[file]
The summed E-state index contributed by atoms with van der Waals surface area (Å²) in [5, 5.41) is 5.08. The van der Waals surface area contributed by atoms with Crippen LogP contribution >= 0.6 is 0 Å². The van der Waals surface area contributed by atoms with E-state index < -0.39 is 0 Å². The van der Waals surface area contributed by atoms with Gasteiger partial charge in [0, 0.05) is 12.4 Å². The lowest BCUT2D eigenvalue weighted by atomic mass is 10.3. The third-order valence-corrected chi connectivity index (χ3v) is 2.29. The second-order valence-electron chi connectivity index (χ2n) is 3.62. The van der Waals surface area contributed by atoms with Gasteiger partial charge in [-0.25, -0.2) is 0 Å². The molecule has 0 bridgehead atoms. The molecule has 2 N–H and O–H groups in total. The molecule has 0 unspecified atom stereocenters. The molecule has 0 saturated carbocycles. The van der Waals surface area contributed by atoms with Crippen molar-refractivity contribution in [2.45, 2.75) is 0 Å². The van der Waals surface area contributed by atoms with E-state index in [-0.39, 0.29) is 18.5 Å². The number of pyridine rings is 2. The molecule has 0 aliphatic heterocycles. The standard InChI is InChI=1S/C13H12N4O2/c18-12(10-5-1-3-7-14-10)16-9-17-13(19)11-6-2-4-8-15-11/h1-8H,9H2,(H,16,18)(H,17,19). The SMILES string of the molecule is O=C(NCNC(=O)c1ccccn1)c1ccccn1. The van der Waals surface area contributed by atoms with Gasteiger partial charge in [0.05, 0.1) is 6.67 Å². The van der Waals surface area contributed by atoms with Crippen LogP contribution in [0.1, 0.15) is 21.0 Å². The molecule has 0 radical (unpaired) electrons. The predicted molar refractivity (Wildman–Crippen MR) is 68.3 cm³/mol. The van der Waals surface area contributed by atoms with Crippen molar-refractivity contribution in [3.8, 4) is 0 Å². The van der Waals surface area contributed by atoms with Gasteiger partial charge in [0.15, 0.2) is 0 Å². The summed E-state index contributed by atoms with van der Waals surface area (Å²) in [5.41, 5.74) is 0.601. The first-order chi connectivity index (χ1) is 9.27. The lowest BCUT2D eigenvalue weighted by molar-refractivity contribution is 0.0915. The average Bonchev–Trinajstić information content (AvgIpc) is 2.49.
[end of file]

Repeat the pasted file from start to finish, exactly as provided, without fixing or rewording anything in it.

The summed E-state index contributed by atoms with van der Waals surface area (Å²) in [5, 5.41) is 5.08. The van der Waals surface area contributed by atoms with Crippen LogP contribution >= 0.6 is 0 Å². The van der Waals surface area contributed by atoms with E-state index < -0.39 is 0 Å². The van der Waals surface area contributed by atoms with Gasteiger partial charge in [0, 0.05) is 12.4 Å². The lowest BCUT2D eigenvalue weighted by atomic mass is 10.3. The third-order valence-corrected chi connectivity index (χ3v) is 2.29. The second-order valence-electron chi connectivity index (χ2n) is 3.62. The van der Waals surface area contributed by atoms with Gasteiger partial charge in [-0.25, -0.2) is 0 Å². The molecule has 0 bridgehead atoms. The molecule has 2 N–H and O–H groups in total. The molecule has 0 unspecified atom stereocenters. The molecule has 0 saturated carbocycles. The van der Waals surface area contributed by atoms with Crippen molar-refractivity contribution in [2.45, 2.75) is 0 Å². The van der Waals surface area contributed by atoms with E-state index in [-0.39, 0.29) is 18.5 Å². The number of pyridine rings is 2. The molecule has 0 aliphatic heterocycles. The standard InChI is InChI=1S/C13H12N4O2/c18-12(10-5-1-3-7-14-10)16-9-17-13(19)11-6-2-4-8-15-11/h1-8H,9H2,(H,16,18)(H,17,19). The SMILES string of the molecule is O=C(NCNC(=O)c1ccccn1)c1ccccn1. The van der Waals surface area contributed by atoms with Gasteiger partial charge in [0.05, 0.1) is 6.67 Å². The van der Waals surface area contributed by atoms with Crippen LogP contribution in [0.1, 0.15) is 21.0 Å². The molecule has 0 radical (unpaired) electrons. The predicted molar refractivity (Wildman–Crippen MR) is 68.3 cm³/mol. The van der Waals surface area contributed by atoms with Crippen molar-refractivity contribution in [3.8, 4) is 0 Å². The van der Waals surface area contributed by atoms with Gasteiger partial charge in [0.15, 0.2) is 0 Å². The summed E-state index contributed by atoms with van der Waals surface area (Å²) in [5.41, 5.74) is 0.601. The first-order chi connectivity index (χ1) is 9.27. The lowest BCUT2D eigenvalue weighted by molar-refractivity contribution is 0.0915. The average Bonchev–Trinajstić information content (AvgIpc) is 2.49.